Since concussion prevention is a major focus in contact sports these days, you might be also wondering why rugby players don’t wear helmets to help prevent them?
Some rugby players wear scrum caps that can provide additional protection from cuts and head injuries but, TBH, it has nothing to do with preventing concussions. The scrum cap is a fashion faux pas very thin padded layer; it was created to prevent cauliflower ears. Wearing head gear any larger than a scrum cap wouldn’t exactly work for this game as it would be impossible for the players to bind in the scrum.
Which sport is rougher: rugby or football?
Depends if you ask the player on the pitch or the one on the field but, I mean, the fact that rugby has a ‘blood bin’ could probably answer this question…
Does rugby have a Superbowl like football?
No, not exactly. Rugby union has a World Cup Rugby and a Women’s World Cup Rugby which are international championships that are formatted more relatable to FIFA World Cup. Teams from countries have to qualify to be in the (women’s) World Cup Rugby (Rugby Canada has qualified for the World Cup 2019 in Japan this September!).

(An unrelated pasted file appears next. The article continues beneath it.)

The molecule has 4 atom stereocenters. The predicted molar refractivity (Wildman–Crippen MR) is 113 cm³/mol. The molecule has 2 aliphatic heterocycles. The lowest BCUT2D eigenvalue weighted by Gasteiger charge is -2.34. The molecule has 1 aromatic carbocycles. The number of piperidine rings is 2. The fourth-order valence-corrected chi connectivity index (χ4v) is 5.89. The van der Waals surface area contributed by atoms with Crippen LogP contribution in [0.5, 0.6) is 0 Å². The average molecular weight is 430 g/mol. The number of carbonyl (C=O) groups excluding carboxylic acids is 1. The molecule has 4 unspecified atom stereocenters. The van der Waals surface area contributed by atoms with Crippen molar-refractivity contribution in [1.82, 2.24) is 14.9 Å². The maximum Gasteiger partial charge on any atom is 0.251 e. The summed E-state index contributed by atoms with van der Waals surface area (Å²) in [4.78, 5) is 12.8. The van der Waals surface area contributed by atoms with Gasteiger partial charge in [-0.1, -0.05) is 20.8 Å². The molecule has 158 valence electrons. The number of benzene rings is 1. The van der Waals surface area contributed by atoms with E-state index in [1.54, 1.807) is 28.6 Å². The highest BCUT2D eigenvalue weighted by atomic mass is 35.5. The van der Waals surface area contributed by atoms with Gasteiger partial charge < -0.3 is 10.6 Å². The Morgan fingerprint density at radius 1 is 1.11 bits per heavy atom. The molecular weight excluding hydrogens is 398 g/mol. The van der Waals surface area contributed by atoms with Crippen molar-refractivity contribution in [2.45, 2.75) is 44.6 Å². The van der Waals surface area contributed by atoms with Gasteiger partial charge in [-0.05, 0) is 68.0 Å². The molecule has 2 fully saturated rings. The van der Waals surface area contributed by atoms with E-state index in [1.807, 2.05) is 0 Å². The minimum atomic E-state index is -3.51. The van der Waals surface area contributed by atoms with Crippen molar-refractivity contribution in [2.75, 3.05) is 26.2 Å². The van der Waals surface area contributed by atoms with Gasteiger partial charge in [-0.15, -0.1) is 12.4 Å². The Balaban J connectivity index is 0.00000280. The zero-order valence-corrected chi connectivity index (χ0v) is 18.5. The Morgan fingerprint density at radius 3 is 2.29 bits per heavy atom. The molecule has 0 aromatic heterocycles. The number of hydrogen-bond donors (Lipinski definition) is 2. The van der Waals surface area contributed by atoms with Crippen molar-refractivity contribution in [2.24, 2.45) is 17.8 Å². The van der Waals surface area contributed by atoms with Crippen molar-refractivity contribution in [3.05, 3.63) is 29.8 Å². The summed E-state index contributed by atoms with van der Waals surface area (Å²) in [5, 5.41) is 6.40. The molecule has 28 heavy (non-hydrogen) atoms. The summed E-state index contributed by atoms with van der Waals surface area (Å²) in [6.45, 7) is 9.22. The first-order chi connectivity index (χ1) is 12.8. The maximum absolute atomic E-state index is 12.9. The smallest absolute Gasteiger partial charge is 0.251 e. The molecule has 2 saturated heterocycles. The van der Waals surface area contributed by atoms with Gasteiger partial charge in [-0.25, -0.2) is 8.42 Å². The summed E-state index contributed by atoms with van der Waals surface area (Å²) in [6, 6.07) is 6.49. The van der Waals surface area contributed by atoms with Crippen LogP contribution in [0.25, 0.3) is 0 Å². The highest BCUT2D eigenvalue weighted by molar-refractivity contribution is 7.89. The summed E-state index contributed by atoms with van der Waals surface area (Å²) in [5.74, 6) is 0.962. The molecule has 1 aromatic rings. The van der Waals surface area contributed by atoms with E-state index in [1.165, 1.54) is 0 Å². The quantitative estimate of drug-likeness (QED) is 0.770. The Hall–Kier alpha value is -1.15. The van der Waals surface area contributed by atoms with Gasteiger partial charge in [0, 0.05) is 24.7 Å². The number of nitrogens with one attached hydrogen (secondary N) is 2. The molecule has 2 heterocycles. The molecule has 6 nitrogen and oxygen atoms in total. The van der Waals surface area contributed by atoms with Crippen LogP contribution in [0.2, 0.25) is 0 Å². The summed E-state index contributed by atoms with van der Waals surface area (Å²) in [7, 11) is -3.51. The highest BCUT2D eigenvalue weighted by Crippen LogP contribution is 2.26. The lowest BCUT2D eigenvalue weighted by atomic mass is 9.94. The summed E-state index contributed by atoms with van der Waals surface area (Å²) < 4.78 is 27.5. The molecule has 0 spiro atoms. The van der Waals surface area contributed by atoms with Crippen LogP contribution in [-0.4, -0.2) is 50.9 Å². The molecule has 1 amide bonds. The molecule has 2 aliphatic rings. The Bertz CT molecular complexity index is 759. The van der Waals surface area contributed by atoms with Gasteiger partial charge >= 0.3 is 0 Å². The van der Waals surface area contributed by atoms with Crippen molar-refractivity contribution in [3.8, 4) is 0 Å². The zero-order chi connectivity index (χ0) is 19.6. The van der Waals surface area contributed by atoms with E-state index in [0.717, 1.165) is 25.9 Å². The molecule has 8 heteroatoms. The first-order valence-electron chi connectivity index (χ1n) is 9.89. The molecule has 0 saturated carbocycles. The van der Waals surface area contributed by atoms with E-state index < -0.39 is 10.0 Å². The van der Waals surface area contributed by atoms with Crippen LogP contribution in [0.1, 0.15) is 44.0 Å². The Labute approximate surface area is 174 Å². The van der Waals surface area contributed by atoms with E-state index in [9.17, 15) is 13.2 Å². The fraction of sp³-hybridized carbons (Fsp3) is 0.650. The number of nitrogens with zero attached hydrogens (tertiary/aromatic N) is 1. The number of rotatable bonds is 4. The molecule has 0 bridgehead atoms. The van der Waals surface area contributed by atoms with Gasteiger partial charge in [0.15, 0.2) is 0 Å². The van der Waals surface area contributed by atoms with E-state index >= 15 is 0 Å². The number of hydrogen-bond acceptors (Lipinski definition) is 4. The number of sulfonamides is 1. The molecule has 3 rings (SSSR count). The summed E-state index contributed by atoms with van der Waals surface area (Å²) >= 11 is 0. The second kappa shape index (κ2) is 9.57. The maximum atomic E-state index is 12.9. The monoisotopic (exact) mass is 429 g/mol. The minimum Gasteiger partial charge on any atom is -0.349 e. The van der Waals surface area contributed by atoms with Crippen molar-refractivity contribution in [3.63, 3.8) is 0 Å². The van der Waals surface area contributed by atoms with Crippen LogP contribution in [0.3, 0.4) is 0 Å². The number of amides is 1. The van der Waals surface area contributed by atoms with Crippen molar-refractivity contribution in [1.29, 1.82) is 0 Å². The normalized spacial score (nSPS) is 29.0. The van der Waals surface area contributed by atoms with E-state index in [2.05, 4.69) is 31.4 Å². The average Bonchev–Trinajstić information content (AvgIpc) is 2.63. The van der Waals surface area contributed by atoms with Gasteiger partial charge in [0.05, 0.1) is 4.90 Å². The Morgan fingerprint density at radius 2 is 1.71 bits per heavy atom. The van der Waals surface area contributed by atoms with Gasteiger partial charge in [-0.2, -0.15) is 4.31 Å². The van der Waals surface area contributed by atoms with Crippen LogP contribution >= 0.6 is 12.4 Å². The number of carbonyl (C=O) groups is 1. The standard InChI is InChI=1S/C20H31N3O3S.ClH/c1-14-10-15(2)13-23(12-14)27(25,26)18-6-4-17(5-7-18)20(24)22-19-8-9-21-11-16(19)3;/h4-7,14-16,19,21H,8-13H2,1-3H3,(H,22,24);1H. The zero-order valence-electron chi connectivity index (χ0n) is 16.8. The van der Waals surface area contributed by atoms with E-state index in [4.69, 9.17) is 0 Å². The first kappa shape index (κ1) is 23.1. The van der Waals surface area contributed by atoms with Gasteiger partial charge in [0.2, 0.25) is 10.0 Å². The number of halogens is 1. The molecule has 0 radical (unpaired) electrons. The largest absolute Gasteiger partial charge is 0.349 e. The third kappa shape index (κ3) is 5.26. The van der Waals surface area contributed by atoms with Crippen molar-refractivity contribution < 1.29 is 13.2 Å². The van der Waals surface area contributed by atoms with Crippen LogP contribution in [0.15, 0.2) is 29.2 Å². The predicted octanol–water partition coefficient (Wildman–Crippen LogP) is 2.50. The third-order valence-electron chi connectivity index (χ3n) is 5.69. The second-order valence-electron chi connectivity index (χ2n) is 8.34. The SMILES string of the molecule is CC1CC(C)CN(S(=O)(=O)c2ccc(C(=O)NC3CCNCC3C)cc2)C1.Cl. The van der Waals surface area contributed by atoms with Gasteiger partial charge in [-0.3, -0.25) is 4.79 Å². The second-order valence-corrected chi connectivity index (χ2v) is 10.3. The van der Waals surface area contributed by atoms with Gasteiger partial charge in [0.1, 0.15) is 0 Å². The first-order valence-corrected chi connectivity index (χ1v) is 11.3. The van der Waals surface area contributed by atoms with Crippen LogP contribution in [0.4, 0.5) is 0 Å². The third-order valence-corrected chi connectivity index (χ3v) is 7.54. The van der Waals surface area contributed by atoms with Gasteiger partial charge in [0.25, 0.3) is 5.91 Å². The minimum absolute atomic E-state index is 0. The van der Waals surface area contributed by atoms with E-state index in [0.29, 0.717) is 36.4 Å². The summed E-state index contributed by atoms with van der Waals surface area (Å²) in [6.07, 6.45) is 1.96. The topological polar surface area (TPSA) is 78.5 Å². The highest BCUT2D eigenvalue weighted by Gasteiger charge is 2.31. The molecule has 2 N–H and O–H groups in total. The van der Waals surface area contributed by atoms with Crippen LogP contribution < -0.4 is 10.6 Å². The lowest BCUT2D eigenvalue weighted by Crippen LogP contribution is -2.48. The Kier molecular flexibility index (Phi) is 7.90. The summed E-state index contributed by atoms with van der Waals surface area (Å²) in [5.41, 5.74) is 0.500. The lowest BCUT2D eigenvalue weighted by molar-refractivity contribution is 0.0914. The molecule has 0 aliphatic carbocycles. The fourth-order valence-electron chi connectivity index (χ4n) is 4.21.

Rugby also has the prominentSix Nations Championship (aka the Guinness Six Nations) which is an annual international rugby union competition between England, France, Ireland, Italy, Scotland, and Wales. Since we weren’t invited to the Six Nations, we said ‘f*ck ‘em’ and started our own thing called theAmerica’s Rugby Championship (we even sometimes call it the ‘America’s Six Nations’), a competition that hosts Argentina, Brazil, Canada, Chile, US, and Uruguay.
Written by Guest Writer Sam Brewer